# Show Lagrangian is invariant under infinitesimal $SO(3)$ transformation

Suppose we have the Lagrangian density for a triplet of real scalar fields, $$L = \sum_{a=1}^3 \left[ \frac{1}{2}\partial_\mu\phi_a\partial^\mu\phi_a - \frac{1}{2}\phi_a\phi_a \right].$$

How do you show that it's invariant under the infinitesimal $$SO(3)$$ transformation $$\phi_a \to \phi_a + \theta \epsilon_{abc}n_b\phi_c,$$

where $$\theta$$ is a constant and $$n_b$$ a unit vector. I'm not really sure actually what to do after simply substituting $$\phi_a$$.

This is easiest done not using index notation. Define the column vector

$$\vec{\phi} = \begin{pmatrix} \phi_1 \\ \phi_2 \\ \phi_3 \end{pmatrix}$$

The derivative acts on the column vector as $$\mathbf{1}_3\partial_\mu$$ where $$\mathbf{1}_3$$ is the identity matrix on the same vector space in which $$\vec{\phi}$$ lives. That is,

$$\partial_\mu \vec{\phi} = \begin{pmatrix} \partial_\mu \phi_1 \\ \partial_\mu \phi_2 \\ \partial_\mu \phi_3 \end{pmatrix}$$

Then we can write the lagrangian as

$$\mathcal{L}=\frac{1}{2}(\partial_\mu \vec{\phi})^T (\partial_\mu \vec{\phi}) - \frac{1}{2}\vec{\phi}^T \vec{\phi}$$

Now it can be seen basically by inspection that for $$R\in SO(3)$$ we have that

$$\vec{\phi} \stackrel{SO(3)}{\longmapsto} R\vec{\phi} \tag{(a)}\\ \vec{\phi}^T \stackrel{SO(3)}{\longmapsto} \vec{\phi}^T R^T$$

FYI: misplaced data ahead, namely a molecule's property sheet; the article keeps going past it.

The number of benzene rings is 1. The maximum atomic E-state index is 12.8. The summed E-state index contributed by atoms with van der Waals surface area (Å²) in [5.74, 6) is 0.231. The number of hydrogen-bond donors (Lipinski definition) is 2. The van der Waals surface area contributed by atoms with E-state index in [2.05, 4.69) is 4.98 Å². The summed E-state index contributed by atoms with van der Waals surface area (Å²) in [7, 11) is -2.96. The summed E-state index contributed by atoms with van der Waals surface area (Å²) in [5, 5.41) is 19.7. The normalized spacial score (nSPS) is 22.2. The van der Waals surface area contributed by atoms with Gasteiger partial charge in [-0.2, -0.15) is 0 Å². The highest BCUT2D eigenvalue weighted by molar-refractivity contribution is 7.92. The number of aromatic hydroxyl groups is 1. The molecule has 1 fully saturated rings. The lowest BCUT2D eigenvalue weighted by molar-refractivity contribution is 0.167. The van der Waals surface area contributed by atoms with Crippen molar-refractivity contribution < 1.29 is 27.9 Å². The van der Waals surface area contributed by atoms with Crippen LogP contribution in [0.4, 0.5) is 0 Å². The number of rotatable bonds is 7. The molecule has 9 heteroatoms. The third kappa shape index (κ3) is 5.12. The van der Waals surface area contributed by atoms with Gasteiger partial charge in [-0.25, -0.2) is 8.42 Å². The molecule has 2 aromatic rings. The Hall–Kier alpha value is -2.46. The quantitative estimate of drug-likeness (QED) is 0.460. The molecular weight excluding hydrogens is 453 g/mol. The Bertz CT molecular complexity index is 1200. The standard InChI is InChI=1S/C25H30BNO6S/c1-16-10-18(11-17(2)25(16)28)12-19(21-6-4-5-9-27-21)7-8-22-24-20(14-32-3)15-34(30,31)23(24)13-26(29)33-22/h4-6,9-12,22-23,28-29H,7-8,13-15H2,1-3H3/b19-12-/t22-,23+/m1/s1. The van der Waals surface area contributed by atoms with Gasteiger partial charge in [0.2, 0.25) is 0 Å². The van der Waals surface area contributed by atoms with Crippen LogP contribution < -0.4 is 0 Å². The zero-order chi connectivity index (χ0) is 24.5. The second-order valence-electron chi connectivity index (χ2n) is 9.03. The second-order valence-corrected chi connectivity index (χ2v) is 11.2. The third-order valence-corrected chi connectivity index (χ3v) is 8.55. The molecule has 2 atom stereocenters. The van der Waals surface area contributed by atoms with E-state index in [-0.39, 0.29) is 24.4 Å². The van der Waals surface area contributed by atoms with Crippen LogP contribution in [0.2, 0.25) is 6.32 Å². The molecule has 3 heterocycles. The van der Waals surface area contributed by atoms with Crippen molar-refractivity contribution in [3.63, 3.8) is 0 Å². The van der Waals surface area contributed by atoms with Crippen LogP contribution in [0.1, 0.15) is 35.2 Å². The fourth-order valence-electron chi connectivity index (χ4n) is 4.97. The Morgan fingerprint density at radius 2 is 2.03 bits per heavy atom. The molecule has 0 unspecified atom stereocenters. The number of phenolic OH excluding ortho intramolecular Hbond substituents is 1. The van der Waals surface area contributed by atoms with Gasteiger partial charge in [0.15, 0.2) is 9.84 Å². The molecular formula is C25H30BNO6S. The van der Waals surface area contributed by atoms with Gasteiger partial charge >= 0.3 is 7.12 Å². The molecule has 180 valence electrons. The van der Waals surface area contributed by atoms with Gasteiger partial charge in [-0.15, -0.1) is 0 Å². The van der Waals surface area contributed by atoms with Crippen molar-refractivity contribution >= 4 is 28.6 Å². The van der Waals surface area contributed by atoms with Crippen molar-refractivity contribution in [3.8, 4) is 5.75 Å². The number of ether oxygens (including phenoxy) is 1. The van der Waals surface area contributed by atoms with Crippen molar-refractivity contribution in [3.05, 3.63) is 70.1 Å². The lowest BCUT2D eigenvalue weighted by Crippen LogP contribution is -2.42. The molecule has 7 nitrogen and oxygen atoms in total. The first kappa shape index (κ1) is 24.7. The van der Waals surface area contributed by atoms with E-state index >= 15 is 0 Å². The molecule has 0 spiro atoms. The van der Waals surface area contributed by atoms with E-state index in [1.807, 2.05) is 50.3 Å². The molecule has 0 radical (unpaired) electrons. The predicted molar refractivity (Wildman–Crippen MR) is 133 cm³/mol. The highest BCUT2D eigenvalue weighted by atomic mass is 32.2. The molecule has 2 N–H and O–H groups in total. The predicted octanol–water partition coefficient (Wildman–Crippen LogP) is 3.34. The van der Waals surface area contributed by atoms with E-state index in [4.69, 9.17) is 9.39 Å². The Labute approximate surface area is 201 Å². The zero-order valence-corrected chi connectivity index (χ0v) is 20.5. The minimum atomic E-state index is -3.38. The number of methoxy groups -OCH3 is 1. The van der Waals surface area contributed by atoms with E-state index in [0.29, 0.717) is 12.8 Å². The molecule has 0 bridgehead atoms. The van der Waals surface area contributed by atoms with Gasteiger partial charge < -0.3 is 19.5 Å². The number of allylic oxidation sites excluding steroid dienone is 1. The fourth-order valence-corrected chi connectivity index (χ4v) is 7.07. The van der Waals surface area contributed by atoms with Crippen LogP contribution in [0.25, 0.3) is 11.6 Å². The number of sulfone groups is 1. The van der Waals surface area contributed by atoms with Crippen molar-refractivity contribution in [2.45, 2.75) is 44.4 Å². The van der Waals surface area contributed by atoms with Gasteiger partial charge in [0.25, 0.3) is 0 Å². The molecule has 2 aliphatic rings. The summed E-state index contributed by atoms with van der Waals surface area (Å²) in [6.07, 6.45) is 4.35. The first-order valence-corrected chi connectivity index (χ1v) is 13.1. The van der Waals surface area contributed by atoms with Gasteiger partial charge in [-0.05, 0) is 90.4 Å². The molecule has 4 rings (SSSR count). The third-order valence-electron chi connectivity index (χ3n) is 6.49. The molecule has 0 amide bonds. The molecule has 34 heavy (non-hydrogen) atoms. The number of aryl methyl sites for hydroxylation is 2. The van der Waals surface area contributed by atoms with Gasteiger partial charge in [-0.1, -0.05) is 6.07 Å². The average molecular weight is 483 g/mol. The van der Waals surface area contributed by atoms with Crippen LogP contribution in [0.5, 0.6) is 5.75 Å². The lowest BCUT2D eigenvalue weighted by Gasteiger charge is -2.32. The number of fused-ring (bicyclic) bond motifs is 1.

Under this transfermation, both terms in the lagrangian both terms pick up an $$R^TR = \mathbf{1}_3$$ sandwiched in the middle. Hence the lagrangian is invariant.

Relating to the transformation law using index notation:

$$\phi_a \to \phi_a + \theta \epsilon_{abc}n_b\phi_c$$

A general $$SO(3)$$ transformation can be written as

$$R = e^{-iL_an_a \theta}$$

so that an infinitesimal transformation can be written as

$$R = 1 -iL_an_a \theta + \mathcal{O}(\theta^2)$$

Now, in the fundamental representation the generators are given by

$$(L^a)_{bc} = -\epsilon_{abc}$$

We therefore see that an infinitesimal SO(3) transformation on $$\phi_a$$ is given as

$$\phi_a \to R_{ab}\phi_b = \phi_a + i\theta\epsilon_{abc}n_c \phi_b + \mathcal{O}(\theta^2) \tag{b}$$

So we see that proving the lagrangian is invariant under (b) is a special case of proving it is invariant under (a).

• Thank you, but how would you relate this to the $+\theta \epsilon_{abc}n_b\phi_c$ part. It seems as if you ignored that, no? Nov 12, 2019 at 17:39
• I'll add an edit. In short they're identical, but you can show it for any SO(3) matrix, not just the infinitesimal transformations. Nov 12, 2019 at 17:40
• While this is correct, I think it misses the point of the exercise, which is presumably to build up lie groups from their generators. Edit: your edit makes this comment irrelevant. Nov 12, 2019 at 17:55